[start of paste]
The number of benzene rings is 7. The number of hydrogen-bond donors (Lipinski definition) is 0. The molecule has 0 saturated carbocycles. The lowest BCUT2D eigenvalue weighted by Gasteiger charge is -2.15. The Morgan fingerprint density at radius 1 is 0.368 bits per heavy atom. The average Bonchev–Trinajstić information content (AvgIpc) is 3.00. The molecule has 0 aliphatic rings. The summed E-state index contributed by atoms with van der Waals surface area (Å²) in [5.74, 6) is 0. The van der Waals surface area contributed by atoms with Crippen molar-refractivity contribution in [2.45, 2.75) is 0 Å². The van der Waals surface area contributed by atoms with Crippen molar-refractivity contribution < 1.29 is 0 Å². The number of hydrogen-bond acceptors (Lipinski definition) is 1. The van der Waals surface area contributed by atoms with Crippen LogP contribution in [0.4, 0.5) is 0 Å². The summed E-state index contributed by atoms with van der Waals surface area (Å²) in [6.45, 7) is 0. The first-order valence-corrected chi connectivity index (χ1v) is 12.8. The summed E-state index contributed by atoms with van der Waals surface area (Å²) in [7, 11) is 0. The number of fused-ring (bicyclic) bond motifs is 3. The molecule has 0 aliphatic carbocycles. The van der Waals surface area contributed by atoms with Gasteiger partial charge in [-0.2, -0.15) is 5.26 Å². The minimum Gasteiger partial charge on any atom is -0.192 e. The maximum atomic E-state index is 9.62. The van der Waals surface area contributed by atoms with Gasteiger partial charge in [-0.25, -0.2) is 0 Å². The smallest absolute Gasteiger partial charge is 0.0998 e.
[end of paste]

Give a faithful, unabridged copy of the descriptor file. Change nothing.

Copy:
The number of benzene rings is 7. The number of hydrogen-bond donors (Lipinski definition) is 0. The molecule has 0 saturated carbocycles. The lowest BCUT2D eigenvalue weighted by Gasteiger charge is -2.15. The Morgan fingerprint density at radius 1 is 0.368 bits per heavy atom. The average Bonchev–Trinajstić information content (AvgIpc) is 3.00. The molecule has 0 aliphatic rings. The summed E-state index contributed by atoms with van der Waals surface area (Å²) in [5.74, 6) is 0. The van der Waals surface area contributed by atoms with Crippen molar-refractivity contribution in [2.45, 2.75) is 0 Å². The van der Waals surface area contributed by atoms with Crippen molar-refractivity contribution < 1.29 is 0 Å². The number of hydrogen-bond acceptors (Lipinski definition) is 1. The van der Waals surface area contributed by atoms with Crippen LogP contribution in [0.4, 0.5) is 0 Å². The summed E-state index contributed by atoms with van der Waals surface area (Å²) in [6.45, 7) is 0. The first-order valence-corrected chi connectivity index (χ1v) is 12.8. The summed E-state index contributed by atoms with van der Waals surface area (Å²) in [7, 11) is 0. The number of fused-ring (bicyclic) bond motifs is 3. The molecule has 0 aliphatic carbocycles. The van der Waals surface area contributed by atoms with Gasteiger partial charge in [-0.2, -0.15) is 5.26 Å². The minimum Gasteiger partial charge on any atom is -0.192 e. The maximum atomic E-state index is 9.62. The van der Waals surface area contributed by atoms with Gasteiger partial charge in [-0.25, -0.2) is 0 Å². The smallest absolute Gasteiger partial charge is 0.0998 e.